However, intellectual property expert Sheldon Burshtein points out that the United States has signed the Madrid Protocol while continuing to have a use-based trademark system. Burshtein says that the new legislation will mean that rights within the Canadian trademark system are based on registration and not on use.

"It's basically a race to the trademarks office," says Burshtein, Partner at Blake, Cassels & Graydon LLP in Toronto.

For example, if a small business does not register its trademark, someone else can effectively steal it and “hold the business for ransom.” Small businesses may then be forced to pay the trademark trolls rather than engage in an extended legal battle, says Burshtein.

But this just encourages the problem, says Rowden.

"Most businesses don't want to pay someone to get their rights because it establishes a precedent," she says. "A lot of people would like to have more scrutiny of the system."

Both Rowden and Furlanetto say that the change to the law may result in an increased cost to Canadian businesses.

"The fear is that there will be an increased cost to do business in Canada as trademark trolls will apply for registration of key marks, requiring businesses to engage in prolonged legal battles for rights, or to pay fees to either license marks or purchase marks," says Furlanetto. "There are also expected added legal costs to obtain opinions as to rights and strategy."

The government's prediction that the legislation could lead to a four-fold increase in oppositions to trademark applications is also a concern for Rowden.

"Oppositions are time-consuming, expensive, uncertain and stressful. If the opposition rate is going to increase, you've made the acquisition of rights more expensive because opposition is expensive," she says.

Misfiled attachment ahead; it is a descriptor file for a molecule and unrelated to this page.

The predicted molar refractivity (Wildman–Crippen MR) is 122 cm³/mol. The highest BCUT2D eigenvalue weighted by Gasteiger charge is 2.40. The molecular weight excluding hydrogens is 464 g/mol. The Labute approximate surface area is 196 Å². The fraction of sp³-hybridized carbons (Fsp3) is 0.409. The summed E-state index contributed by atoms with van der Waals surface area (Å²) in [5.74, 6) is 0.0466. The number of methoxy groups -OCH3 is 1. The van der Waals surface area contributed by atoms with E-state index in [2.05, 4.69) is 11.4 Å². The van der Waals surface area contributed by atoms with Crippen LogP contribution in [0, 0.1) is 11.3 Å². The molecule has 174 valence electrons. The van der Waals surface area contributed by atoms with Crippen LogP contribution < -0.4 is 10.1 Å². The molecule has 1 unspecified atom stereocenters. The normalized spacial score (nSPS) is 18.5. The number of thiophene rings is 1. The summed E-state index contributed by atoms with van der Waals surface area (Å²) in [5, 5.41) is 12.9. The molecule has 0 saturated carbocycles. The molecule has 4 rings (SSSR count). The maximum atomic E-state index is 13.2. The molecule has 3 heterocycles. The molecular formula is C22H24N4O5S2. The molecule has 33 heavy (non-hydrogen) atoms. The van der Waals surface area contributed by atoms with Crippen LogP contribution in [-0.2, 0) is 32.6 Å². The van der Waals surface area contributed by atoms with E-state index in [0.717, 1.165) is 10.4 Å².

Osgoode Hall’s Craig, an expert on intellectual property, copyright and trademark law, says the public could also be affected.

"If a growing proportion of registered trademark owners are not in fact offering goods or services in Canada, it is not only the local businesses who will suffer, but also the Canadian public. The law will be put to work to protect the rights of traders who are offering nothing to Canadian consumers," she says.

However, Kelly Gill, Partner at Gowling Lafleur Henderson LLP, says that he's optimistic that Canadian courts will ensure that rights are protected.

"I believe the courts will craft appropriate approaches under the new legislation for dealing with people who attempt to register marks, not for legitimate use but for ransom," he says. "The approach will be different, but I think our collective history in Canada of protecting legitimate trademark owners will prevail."

The best way for Canadian businesses to protect their rights is to register their trademarks.

"Early application and registration is the key to defeating trolls,” says Gill, “because it takes away any opportunity for the troll to swoop in and try to take advantage of a company having used but not registered a brand.”

Carolynne Burkholder-James is an articling student at Heather Sadler Jenkins LLP in Prince George, B.C.

Read the CBA submission to government on Bill C-31.